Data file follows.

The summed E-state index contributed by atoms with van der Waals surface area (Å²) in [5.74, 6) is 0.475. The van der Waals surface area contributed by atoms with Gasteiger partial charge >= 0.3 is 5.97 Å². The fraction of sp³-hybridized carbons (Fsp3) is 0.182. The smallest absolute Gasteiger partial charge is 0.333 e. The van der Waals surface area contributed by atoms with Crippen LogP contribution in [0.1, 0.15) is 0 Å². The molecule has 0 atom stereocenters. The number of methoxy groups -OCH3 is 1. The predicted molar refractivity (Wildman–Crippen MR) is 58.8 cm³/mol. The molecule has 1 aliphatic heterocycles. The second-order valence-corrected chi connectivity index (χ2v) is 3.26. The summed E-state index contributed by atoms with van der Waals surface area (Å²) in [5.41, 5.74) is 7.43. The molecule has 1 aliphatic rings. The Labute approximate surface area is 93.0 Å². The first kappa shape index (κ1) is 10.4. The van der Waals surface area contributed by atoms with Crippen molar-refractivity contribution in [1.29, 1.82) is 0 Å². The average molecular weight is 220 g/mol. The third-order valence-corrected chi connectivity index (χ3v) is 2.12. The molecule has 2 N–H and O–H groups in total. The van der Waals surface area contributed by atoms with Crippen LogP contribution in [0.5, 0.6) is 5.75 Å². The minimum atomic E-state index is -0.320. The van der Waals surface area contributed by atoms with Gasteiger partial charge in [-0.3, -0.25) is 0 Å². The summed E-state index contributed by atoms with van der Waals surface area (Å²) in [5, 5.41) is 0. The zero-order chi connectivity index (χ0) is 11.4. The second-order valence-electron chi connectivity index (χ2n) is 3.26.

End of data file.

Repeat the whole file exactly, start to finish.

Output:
The summed E-state index contributed by atoms with van der Waals surface area (Å²) in [5.74, 6) is 0.475. The van der Waals surface area contributed by atoms with Gasteiger partial charge >= 0.3 is 5.97 Å². The fraction of sp³-hybridized carbons (Fsp3) is 0.182. The smallest absolute Gasteiger partial charge is 0.333 e. The van der Waals surface area contributed by atoms with Crippen LogP contribution in [0.1, 0.15) is 0 Å². The molecule has 0 atom stereocenters. The number of methoxy groups -OCH3 is 1. The predicted molar refractivity (Wildman–Crippen MR) is 58.8 cm³/mol. The molecule has 1 aliphatic heterocycles. The second-order valence-corrected chi connectivity index (χ2v) is 3.26. The summed E-state index contributed by atoms with van der Waals surface area (Å²) in [5.41, 5.74) is 7.43. The molecule has 1 aliphatic rings. The Labute approximate surface area is 93.0 Å². The first kappa shape index (κ1) is 10.4. The van der Waals surface area contributed by atoms with Crippen molar-refractivity contribution in [1.29, 1.82) is 0 Å². The average molecular weight is 220 g/mol. The third-order valence-corrected chi connectivity index (χ3v) is 2.12. The molecule has 2 N–H and O–H groups in total. The van der Waals surface area contributed by atoms with Crippen LogP contribution in [0.5, 0.6) is 5.75 Å². The minimum atomic E-state index is -0.320. The van der Waals surface area contributed by atoms with Gasteiger partial charge in [-0.3, -0.25) is 0 Å². The summed E-state index contributed by atoms with van der Waals surface area (Å²) in [5, 5.41) is 0. The zero-order chi connectivity index (χ0) is 11.4. The second-order valence-electron chi connectivity index (χ2n) is 3.26.